While attendance is an important goal, refusing to allow disabled employees some leeway is a sure way to the courtroom.
Before you adopt a strict no-excuses tardiness policy, make sure you consider the special problems disabled employees may have. You can’t just declare that being on time is an essential function of every job and leave it at that. You have to prove that being late has a severe impact on your organization.
Recent case: Tommy Holly is a paraplegic who uses a wheelchair. For 17 years, he was an excellent mold polisher. Sometimes, he was a few minutes late because tables blocked the time clock or because he was last in line to clock in. Other times, he would wait out rainstorms in the parking lot to prevent spending the day in wet clothing.
Then a new HR manager introduced an attendance policy making absolute on-time arrival an essential function of every job. The new policy made no allowances for absences without a doctor’s note. Plus, the policy stated, “Employees with American Disability Act situations are not exempt from this policy.”
Holly was fired when his tardiness added up to the policy’s cutoff number. Sometimes he was late one second, other times a minute or so. Under the policy, it made no difference. Nor was the HR manager swayed by Holly’s supervisors’ pleas to allow them to retain a hard-working team member.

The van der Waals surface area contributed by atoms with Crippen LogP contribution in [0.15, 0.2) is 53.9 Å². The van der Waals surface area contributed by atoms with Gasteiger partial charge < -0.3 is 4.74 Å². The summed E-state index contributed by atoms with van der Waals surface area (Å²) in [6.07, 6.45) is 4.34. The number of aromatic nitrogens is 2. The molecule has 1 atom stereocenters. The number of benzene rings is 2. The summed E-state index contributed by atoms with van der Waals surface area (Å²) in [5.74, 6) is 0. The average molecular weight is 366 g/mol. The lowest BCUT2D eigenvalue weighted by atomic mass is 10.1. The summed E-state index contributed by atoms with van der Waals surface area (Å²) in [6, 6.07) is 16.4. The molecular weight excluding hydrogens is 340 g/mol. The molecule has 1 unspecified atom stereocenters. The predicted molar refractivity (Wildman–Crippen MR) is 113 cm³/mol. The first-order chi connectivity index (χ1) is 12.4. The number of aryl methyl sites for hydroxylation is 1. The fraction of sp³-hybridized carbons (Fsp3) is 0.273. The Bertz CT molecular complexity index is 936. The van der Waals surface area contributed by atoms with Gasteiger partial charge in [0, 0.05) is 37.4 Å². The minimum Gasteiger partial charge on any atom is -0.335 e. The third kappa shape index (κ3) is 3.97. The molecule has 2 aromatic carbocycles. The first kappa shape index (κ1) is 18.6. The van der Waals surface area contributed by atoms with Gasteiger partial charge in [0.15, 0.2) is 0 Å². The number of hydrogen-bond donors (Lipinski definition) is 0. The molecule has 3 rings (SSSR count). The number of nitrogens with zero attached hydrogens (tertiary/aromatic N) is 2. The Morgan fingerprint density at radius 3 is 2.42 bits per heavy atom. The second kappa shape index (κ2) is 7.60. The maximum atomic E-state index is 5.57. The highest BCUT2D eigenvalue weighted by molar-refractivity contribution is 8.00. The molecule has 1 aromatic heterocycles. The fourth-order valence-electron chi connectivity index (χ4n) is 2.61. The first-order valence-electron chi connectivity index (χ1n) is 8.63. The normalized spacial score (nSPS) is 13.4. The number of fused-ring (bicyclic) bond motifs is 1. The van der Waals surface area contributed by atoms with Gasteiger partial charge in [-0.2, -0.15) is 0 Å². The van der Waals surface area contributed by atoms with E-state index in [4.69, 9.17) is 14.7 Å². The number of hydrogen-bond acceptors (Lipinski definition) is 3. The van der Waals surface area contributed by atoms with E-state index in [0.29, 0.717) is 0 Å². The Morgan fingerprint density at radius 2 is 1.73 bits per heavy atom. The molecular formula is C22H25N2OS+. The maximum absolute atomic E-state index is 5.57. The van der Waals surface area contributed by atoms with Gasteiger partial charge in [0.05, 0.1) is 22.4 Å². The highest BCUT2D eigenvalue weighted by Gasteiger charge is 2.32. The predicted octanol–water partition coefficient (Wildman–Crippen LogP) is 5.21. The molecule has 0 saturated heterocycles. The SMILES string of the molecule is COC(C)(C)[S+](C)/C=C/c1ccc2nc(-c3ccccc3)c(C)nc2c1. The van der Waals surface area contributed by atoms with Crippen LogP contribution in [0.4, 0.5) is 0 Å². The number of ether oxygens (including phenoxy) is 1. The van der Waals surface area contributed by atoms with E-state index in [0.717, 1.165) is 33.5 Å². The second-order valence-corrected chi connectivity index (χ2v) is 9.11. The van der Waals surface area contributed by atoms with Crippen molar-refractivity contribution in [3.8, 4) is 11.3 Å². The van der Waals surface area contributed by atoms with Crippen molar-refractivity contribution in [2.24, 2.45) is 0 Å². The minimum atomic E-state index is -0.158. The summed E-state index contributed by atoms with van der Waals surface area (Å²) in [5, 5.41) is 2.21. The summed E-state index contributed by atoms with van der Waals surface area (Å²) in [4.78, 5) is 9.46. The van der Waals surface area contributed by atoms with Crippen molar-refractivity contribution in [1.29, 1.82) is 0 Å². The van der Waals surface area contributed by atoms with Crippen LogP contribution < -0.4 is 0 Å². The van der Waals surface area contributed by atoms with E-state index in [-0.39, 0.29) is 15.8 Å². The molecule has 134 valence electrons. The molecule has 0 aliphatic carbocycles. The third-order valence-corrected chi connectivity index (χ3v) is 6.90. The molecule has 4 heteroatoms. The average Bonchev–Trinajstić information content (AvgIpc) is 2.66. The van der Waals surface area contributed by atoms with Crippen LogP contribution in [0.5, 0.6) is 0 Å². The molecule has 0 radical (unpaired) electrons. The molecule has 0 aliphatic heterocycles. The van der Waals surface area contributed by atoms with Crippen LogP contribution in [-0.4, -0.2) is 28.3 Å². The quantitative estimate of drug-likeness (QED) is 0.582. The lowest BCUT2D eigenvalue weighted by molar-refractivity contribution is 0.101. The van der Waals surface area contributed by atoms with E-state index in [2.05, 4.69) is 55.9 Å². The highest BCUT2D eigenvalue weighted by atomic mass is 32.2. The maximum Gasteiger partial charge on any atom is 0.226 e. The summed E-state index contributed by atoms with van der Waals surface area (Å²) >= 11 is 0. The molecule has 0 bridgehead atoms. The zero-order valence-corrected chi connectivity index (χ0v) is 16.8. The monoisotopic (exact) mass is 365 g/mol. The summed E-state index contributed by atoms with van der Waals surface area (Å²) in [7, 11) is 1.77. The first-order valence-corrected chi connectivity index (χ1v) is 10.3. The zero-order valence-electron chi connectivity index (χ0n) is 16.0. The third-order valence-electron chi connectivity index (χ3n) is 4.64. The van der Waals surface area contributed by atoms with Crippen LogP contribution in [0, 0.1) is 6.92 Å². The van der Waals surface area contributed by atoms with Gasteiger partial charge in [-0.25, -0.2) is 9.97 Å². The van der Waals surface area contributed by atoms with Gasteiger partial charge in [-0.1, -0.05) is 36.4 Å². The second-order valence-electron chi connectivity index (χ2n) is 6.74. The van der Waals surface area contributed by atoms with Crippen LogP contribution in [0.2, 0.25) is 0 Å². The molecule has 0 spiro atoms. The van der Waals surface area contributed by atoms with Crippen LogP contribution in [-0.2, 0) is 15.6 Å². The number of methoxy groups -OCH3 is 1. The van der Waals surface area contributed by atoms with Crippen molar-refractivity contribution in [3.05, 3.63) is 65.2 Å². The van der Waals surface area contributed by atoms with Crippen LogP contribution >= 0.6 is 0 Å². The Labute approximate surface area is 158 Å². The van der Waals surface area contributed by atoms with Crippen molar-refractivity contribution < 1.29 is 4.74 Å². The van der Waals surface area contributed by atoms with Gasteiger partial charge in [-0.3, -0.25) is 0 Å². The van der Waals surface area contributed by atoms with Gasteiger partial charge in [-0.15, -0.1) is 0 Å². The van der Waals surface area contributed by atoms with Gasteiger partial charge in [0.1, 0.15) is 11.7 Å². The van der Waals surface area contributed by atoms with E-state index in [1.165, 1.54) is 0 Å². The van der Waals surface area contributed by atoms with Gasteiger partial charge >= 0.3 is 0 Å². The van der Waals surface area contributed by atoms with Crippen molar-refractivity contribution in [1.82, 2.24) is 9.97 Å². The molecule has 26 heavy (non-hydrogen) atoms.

Holly sued, alleging he should have been accommodated. The trial court dismissed the case, but the 11th Circuit reversed it in a strongly worded opinion. Disabled employees are entitled to accommodations, and the assessment has to be individualized. Employers have to prove attendance is an essential function, and this one will have to show how a one-second late arrival could possibly disrupt the workplace. (Holly v. Clairson Industries, No. 06-13365, 11th Cir., 2007)
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